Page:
So Arthur Brown's name remains irremediably attached to the late-'60s freakout hit "Fire." So his numerous subsequent albums and projects never eclipsed that one fulgurous shot at stardom. Yet the man kept on going, re-emerging periodically with a new serving of songs. And in all of them remains one element: the voice. That unusually powerful, charismatic voice upon which aging seems to have no hold is what gives Tantric Lover its soul. Beyond the battered-up Summer of Love lyrics and the acoustic guitars, the voice is still a strange attractor and enough reason to turn your ear to this album. That is not to say that Brown's writing doesn't deserve your attention…
Arthur Brown was one of the prime movers behind the Progressive underground in late 1960s England, famous for his outlandish stage act which included psychedelic robes and a helmet of fire!
Digitally remastered two-fer containing a pair of albums from the British Rock icon. "Requiem" is an end-of-the-world concept album that comes on with a bang, not a whimper, and may well be the best thing that Arthur Brown has ever done! It's got all of the sonic excess you'd expect from the man who gave US 'Fire', but Brown's ornate Art-Rock tendencies are invariably backed up with enough visceral punch to make them marvelously affecting, not merely affected, while producer Earl Mankey handles the electronics well enough to maintain an unusually high level of interest and detail…
This generously programmed disc provides excellent value and outstanding performances of both major and lesser-known masterpieces of French choral music. The Fauré Requiem has been recorded many times, and several excellent versions of the original orchestration are available on disc. This one is among them, owing to John Eliot Gardiner's experience and perfectionist mastery of details overlooked by less-successful choral conductors. The real bonus here is the inclusion of the popular but very difficult Debussy and Ravel chansons, and the rarely heard but eminently worthy little part songs by Saint-Saëns. These pieces are a lesson in how to achieve maximum effect with the simplest materials.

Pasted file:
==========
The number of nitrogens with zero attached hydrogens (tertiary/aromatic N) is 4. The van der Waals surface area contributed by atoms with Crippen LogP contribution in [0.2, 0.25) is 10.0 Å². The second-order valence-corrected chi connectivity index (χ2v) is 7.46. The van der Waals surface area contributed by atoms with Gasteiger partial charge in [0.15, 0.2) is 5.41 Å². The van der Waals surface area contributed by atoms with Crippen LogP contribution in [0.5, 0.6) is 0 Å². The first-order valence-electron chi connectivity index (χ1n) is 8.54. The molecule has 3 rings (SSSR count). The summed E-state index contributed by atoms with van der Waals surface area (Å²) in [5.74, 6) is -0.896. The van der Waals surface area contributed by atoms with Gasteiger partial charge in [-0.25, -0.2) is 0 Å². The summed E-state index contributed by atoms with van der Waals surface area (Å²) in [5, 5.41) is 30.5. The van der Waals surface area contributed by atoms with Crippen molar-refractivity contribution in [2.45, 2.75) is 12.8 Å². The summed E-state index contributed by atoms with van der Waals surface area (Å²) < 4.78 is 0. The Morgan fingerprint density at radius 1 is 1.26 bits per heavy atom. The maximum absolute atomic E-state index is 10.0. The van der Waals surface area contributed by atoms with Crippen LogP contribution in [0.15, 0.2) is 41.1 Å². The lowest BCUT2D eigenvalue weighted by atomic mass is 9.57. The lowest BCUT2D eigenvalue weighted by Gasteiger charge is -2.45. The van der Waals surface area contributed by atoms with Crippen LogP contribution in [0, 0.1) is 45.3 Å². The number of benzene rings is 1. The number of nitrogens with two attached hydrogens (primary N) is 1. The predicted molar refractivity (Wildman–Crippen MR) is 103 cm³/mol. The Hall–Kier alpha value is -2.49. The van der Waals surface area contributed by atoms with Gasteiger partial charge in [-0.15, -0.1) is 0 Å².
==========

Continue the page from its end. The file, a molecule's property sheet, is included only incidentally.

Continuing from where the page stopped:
JSP's Shake That Thing: East Coast Blues compiles four CD's of performances by country blues pickers Gabriel Brown, Dan Pickett, and Ralph Willis. It's hard to go wrong with these 105 obscure recordings cut between 1935 and 1953. The tracks have been remastered, making the majority of this material sound great. Unlike other packages of this type, the liner notes are informative; listing personnel, dates, and concise history without going on ad nauseam. As an extra bonus this is a budget-priced set making it highly recommended, for both the collector and the blues novice
Set in Curacao in the 1940s, Ava & Gabriel: A Love Story tells of the painter Gabriel Goedbloed, who arrives from Holland to paint a mural of the Virgin Mary in a local church. Gabriel is black, originally from Surinam. The colonial Antillian society proves less than tolerant towards him, especially after he chooses as his model a young Black teacher, Ava.
Naida Margaret Cole (born 28 October 1974 in Durham, North Carolina, U.S.) is a Canadian-American concert pianist who left a successful career as a recording artist and touring musician in 2007 to pursue medicine at Brown University's Warren Alpert Medical School, where she is currently enrolled. She has recorded music by Fauré, Chabrier, Satie and Ravel. She has also presented the music of Messiaen, Bartok, Beethoven, Brahms, Chabrier, Chopin, Corigliano, Debussy, Fauré, Liszt, Mozart, Rachmaninoff, Ravel, Schubert, Clara Schumann, Scriabin and Stravinsky. She has performed with the Toronto Symphony, the Montreal Symphony Orchestra and National Arts Centre Orchestras and also with Gidon Kremer's Kremerata Baltica, the London Sinfonietta and the Munich, Warsaw and Royal Liverpool Philharmonic Orchestras.
"My favourite piece on this Digital CD would have to be the Fantasie by Fauré as I frequently play it myself. This collection of marvelous French flute pieces is spectacular and I thoroughly enjoy listening to it. Susan Milan has the most amazing soft playing, but can also be very strong. Her vibrato is the most immense I've ever heard. And Ian Brown, well where do I start? The guy's a genius. The way he tickles the keys giving off a smooth and delicate sound, always in time. This is a definite 5 star rating." - Stephen O'Donnell